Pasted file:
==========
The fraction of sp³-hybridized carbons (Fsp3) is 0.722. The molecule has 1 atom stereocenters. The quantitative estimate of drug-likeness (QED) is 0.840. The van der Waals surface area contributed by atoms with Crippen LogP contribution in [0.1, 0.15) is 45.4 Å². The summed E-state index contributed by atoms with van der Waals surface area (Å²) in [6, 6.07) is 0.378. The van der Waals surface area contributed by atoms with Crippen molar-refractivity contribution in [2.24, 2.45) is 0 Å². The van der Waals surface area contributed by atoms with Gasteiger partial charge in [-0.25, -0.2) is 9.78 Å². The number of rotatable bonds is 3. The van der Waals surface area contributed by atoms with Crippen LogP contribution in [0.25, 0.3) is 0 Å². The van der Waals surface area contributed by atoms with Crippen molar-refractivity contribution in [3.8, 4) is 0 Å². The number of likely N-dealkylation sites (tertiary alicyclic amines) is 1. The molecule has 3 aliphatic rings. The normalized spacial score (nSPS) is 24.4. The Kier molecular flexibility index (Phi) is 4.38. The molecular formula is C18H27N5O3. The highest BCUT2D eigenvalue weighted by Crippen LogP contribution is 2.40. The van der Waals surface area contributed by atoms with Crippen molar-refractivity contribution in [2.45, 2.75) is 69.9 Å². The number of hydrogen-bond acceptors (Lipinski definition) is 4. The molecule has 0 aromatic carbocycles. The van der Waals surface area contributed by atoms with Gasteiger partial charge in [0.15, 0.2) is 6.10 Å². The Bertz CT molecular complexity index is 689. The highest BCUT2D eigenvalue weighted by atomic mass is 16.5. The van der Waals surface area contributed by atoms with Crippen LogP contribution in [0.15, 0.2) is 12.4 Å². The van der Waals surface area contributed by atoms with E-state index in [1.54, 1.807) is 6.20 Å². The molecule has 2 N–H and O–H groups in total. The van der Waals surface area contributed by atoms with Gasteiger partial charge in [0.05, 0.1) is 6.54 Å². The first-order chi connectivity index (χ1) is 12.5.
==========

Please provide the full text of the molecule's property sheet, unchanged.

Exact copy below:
The fraction of sp³-hybridized carbons (Fsp3) is 0.722. The molecule has 1 atom stereocenters. The quantitative estimate of drug-likeness (QED) is 0.840. The van der Waals surface area contributed by atoms with Crippen LogP contribution in [0.1, 0.15) is 45.4 Å². The summed E-state index contributed by atoms with van der Waals surface area (Å²) in [6, 6.07) is 0.378. The van der Waals surface area contributed by atoms with Crippen molar-refractivity contribution in [2.24, 2.45) is 0 Å². The van der Waals surface area contributed by atoms with Gasteiger partial charge in [-0.25, -0.2) is 9.78 Å². The number of rotatable bonds is 3. The van der Waals surface area contributed by atoms with Crippen LogP contribution in [0.25, 0.3) is 0 Å². The van der Waals surface area contributed by atoms with Crippen molar-refractivity contribution in [3.8, 4) is 0 Å². The number of likely N-dealkylation sites (tertiary alicyclic amines) is 1. The molecule has 3 aliphatic rings. The normalized spacial score (nSPS) is 24.4. The Kier molecular flexibility index (Phi) is 4.38. The molecular formula is C18H27N5O3. The highest BCUT2D eigenvalue weighted by Crippen LogP contribution is 2.40. The van der Waals surface area contributed by atoms with Crippen molar-refractivity contribution in [2.45, 2.75) is 69.9 Å². The number of hydrogen-bond acceptors (Lipinski definition) is 4. The molecule has 0 aromatic carbocycles. The van der Waals surface area contributed by atoms with Gasteiger partial charge in [0.15, 0.2) is 6.10 Å². The Bertz CT molecular complexity index is 689. The highest BCUT2D eigenvalue weighted by atomic mass is 16.5. The van der Waals surface area contributed by atoms with Crippen LogP contribution in [0.15, 0.2) is 12.4 Å². The van der Waals surface area contributed by atoms with E-state index in [1.54, 1.807) is 6.20 Å². The molecule has 2 N–H and O–H groups in total. The van der Waals surface area contributed by atoms with Gasteiger partial charge in [0.05, 0.1) is 6.54 Å². The first-order chi connectivity index (χ1) is 12.5.